# CFA I R10 Common Probability Distribution

Thank you for visiting visiting WhitneyDiary CFA I Notes series, I have been using the notes below for my revision and have passed the CFA Level I on June 2018 Exam. Hereby, I share my notes with you and hope that they are helpful:

1. Discrete distribution:
→ p(x) = 0 when x cannot occur, or p(x) > 0 if x can occur
*A discrete uniform random variable has a finite set of possible outcomes, each with an equal probability
2. Continuous distribution:
→ p(x) = 0 even though x can occur
→ P(x1<X<x2)
3. Binomial random variable
→ 2 dependent outcomes, mutually exclusive
→ discrete probability distribution
→ 1 trial: Bernoulli random variable
→ P(x) = P(X=x) = (Number of ways to choose x from n) (p^x) (1-p)^x
→ Number of ways to choose x from n = n! / (n-x)!x!
→ Probability of exactly x successes in n trials: p(x) = {n!/[(n-x)!x!]} (p^x) [(1-p)^(n-x)]
*A binomial random variable is the number of successes in a given number of trials of a Bernoulli random variable
4. Expected value of X = E(X) = np
5. Variance of X = np(1-p)
6. Standard normal distribution (Z) = (Observation-population mean) / standard deviation = (x-µ) / σ
*Normal distribution: mean = 0, σ = 1
7. Roy’s safety-first criterion: The optimal portfolio minimizes the probability that the return of the portfolio falls below some minimum acceptable level, P(Rp<Rl)
*Rp = Portfolio return, Rl = Threshold level return
*SFRatio = [E(Rp-Rl)] / σp
a) If portfolio returns normally distributed, minimize SFRatio
b) Choose portfolio with largest SFRatio
*Sharpe ratio = [E(Rp-Rf)] / σp, where rf = Risk free rate
8. Discrete compounded returns
→ Compound returns given some discrete compounding period, such as semiannual or quarterly
→ The higher the frequency of compounding, the higher the effective annual return
9. Continuous compounding
→ Compounding periods get shorter and shorter
→ Effective annual rate = e^(Rcc) -1
→ ln[S1/S0] = ln (1+HPR) = Rcc, where S = Interest rate, Rcc = Earnings after compounding
10. HPR = e^(Rcc×T) – 1
11. Monte Carlo Simulation
→ Technique based on repeated generation of one or more risk factors that affect security values, in order to generate a distribution of security values
→ Simulation procedure:
a) Specify probability distributions of stock prices & of the relevant interest rate, as well as the parameters (mean, variance, possibly skewness) of the distributions
b) Randomly generate values for both stock prices & interest rates
c) Value the options for each pair of risk factor values
d) After many iterations, calculate the mean option value & use that as your estimate of the option’s value
12. Uses of Monte Carlo simulation:
a) Value complex securities
b) Simulate the profits/losses from a trading strategy
c) Calculate estimates of value at risk (VaR) to determine the riskiness of a portfolio of assets & liabilities
d) Simulate pension fund assets & liabilities over time to examine the variability of the difference between the two
e) Value portfolios of assets that have non-normal returns distributions
13. Limitations of Monte Carlo simulation:
a) Fairly complex
b) Provide answers that are no better than the assumptions about the distributions of the risk factors & the pricing/valuation model that is used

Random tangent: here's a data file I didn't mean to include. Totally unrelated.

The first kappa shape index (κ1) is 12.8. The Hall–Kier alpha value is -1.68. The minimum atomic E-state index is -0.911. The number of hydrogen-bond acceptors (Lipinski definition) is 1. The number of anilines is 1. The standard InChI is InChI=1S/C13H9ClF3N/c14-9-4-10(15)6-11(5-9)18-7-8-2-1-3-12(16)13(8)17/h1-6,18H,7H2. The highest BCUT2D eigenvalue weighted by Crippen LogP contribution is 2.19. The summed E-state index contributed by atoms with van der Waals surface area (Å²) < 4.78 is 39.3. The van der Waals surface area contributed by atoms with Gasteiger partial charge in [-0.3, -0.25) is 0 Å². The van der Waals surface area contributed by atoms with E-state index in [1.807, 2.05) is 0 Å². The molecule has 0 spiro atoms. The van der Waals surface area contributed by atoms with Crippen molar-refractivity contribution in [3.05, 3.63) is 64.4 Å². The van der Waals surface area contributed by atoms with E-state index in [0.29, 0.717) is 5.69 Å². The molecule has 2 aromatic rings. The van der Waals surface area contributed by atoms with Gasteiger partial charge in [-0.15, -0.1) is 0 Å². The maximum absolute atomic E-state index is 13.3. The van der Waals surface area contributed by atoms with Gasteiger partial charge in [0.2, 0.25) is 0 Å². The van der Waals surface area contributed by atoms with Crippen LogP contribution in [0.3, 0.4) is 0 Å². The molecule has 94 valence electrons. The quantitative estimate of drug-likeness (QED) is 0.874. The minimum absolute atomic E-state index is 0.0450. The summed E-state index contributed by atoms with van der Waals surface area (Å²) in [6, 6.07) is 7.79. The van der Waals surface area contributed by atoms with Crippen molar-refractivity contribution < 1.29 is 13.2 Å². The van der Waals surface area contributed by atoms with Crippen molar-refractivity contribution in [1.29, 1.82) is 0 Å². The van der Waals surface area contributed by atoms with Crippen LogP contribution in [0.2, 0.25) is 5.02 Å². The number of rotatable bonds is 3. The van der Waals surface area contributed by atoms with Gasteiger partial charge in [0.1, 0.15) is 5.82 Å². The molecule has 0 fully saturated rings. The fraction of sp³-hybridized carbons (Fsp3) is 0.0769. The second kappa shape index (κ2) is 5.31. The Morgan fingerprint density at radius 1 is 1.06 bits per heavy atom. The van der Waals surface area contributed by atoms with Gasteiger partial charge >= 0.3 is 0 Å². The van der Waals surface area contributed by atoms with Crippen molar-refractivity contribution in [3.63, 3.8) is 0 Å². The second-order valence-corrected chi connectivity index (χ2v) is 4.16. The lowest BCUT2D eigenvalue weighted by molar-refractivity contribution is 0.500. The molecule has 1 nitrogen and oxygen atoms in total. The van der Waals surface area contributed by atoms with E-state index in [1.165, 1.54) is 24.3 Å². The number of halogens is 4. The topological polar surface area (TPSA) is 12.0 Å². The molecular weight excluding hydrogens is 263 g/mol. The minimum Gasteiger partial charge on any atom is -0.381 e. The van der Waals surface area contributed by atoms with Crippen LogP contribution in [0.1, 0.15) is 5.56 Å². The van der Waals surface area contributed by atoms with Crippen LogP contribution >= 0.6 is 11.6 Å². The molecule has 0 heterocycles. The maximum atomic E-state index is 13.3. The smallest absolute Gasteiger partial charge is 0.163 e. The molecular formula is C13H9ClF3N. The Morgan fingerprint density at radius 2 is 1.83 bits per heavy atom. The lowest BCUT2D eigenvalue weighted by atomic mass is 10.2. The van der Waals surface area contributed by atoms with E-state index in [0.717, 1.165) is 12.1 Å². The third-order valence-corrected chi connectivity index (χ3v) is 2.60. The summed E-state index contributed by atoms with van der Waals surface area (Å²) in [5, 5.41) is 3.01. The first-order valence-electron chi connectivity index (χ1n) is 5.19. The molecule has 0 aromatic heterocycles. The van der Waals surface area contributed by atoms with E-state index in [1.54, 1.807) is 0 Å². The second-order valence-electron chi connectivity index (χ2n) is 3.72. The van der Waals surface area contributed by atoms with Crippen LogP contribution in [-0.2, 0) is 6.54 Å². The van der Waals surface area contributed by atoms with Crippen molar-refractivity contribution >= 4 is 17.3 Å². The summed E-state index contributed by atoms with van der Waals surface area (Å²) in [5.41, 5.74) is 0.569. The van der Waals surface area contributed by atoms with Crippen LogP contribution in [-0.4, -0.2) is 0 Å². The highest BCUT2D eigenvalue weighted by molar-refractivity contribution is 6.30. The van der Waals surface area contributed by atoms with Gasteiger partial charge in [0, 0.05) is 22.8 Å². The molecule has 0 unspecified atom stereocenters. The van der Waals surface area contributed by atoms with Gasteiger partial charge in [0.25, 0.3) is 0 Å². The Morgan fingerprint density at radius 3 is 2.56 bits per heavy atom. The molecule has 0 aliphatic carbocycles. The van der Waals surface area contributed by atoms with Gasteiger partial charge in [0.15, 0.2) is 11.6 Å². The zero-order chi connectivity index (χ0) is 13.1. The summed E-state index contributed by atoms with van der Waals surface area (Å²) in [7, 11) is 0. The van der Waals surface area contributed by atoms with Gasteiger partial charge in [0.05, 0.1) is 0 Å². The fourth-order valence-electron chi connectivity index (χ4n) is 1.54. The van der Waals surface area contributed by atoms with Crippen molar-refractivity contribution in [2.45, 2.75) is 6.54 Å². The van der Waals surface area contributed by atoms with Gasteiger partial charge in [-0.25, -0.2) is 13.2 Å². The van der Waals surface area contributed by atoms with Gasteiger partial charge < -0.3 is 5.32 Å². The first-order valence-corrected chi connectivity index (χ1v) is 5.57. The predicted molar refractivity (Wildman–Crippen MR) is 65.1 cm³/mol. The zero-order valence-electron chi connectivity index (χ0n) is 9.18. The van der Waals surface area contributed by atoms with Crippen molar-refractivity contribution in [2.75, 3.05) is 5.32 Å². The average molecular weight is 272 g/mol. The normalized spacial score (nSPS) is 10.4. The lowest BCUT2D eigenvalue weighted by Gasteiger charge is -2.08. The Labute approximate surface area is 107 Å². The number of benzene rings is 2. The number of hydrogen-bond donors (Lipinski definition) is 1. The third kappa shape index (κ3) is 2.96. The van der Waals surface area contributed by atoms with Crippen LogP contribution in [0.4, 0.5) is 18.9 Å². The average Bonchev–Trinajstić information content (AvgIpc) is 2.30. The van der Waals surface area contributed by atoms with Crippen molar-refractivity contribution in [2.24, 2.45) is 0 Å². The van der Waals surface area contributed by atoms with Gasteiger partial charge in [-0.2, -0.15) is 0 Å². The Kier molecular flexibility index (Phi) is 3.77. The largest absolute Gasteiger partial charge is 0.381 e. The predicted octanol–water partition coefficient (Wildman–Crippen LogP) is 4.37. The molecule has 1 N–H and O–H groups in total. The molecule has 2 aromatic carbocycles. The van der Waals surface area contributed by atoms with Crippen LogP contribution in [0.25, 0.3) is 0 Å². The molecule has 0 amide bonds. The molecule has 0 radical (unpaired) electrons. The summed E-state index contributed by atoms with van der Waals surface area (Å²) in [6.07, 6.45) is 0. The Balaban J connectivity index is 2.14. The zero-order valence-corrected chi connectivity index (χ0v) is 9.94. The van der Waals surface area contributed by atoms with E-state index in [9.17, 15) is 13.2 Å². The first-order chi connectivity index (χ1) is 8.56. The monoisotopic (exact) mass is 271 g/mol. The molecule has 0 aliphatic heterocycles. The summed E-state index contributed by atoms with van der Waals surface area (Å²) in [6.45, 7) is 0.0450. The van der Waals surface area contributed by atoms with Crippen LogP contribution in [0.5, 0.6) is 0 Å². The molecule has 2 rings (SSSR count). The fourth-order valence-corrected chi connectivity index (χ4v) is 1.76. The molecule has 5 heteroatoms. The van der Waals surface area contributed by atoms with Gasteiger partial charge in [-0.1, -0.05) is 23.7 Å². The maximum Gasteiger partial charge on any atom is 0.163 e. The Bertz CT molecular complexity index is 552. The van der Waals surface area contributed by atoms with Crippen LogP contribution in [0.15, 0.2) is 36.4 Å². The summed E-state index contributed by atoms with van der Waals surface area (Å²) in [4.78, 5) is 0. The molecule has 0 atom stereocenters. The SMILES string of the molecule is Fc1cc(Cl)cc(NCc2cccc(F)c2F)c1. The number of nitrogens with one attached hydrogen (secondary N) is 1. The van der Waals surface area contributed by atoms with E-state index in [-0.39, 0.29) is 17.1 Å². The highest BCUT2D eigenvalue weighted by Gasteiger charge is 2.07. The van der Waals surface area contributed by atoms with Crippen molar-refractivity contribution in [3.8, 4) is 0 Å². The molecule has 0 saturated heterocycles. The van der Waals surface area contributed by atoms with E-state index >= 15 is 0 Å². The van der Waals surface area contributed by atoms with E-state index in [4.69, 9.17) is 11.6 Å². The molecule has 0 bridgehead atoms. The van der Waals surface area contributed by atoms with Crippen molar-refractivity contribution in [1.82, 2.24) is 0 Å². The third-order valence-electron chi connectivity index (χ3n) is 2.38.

c) Not an analytical method, but a statistical one
14. Historical simulation
→ Based on actual changes in value or actual changes in risk factors over some prior period
a) Advantage: Using the actual distribution of risk factors
b) Disadvantage: Past changes in risk factors may not be a good indication of future changes
→ Event that occur infrequently may not be reflected in historical simulation results unless the events occurred during the period from which the values for risk factors are drawn
→ It cannot address the sort of ‘what-if’ questions that Monte Carlo simulation can
→ It cannot investigate the effect on the distribution of security/portfolio values if we increase the variance of one of the risk factors by 20% like Monte Carlo simulation
15. Multivariate distributions describe the probabilities for more than one random variable, whereas a univariate distribution is for a single random variable
16. A multivariate normal distribution for the returns of n stocks is defined by
a) n means
b) n variances
c) n × (n-1)/2 distinct correlations
17. The correlation(s) of a multivariate distribution describes the relation between the outcomes of its variables relative to their expected values
18. Continuous uniform distribution
→ One where the probability of X occurring in a possible range is the length of the range relative to the total of all possible values
→ a: lower limit; b: upper limit of uniform distribution
→ a≤ x1 ≤ x2 ≤ b, P(x1≤X≤x2) = (x2-x1)/(b-a)
19. Returns from confidence intervals: µ ± 2σ
20. Lognormal distribution vs normal distribution
 Lognormal distribution Normal distribution Univariate distribution Symmetrical Skewed to the right Positive & negative values Positive values More useful for modeling asset prices

*If a stock’s continuously compounded return is normally distributed, then the distribution of future stock price is lognormal.
*Given Y is lognormally distributed, then ln y is normally distributed

21. Annual rate of compounding = (e^r) – 1
22. General approximations of normal distribution:
a) 68% of observations fall within ± one standard deviation of the mean;
34% of the area falls between 0 & +1 standard deviation from mean
b) 90% of observations fall within ±1.65 standard deviation of the mean;
34% of the area falls between 0 & +1 standard deviation from mean
23. Confidence interval
 Probability (Z-tailed) Z-score One-tail 0.95 1.65 1.28 0.975 1.96 1.65 0.99 2.575 2.33 0.999 3
24. A portfolio’s shortfall risk:
→ Probability that the portfolio’s return over a given time period is less than a particular target return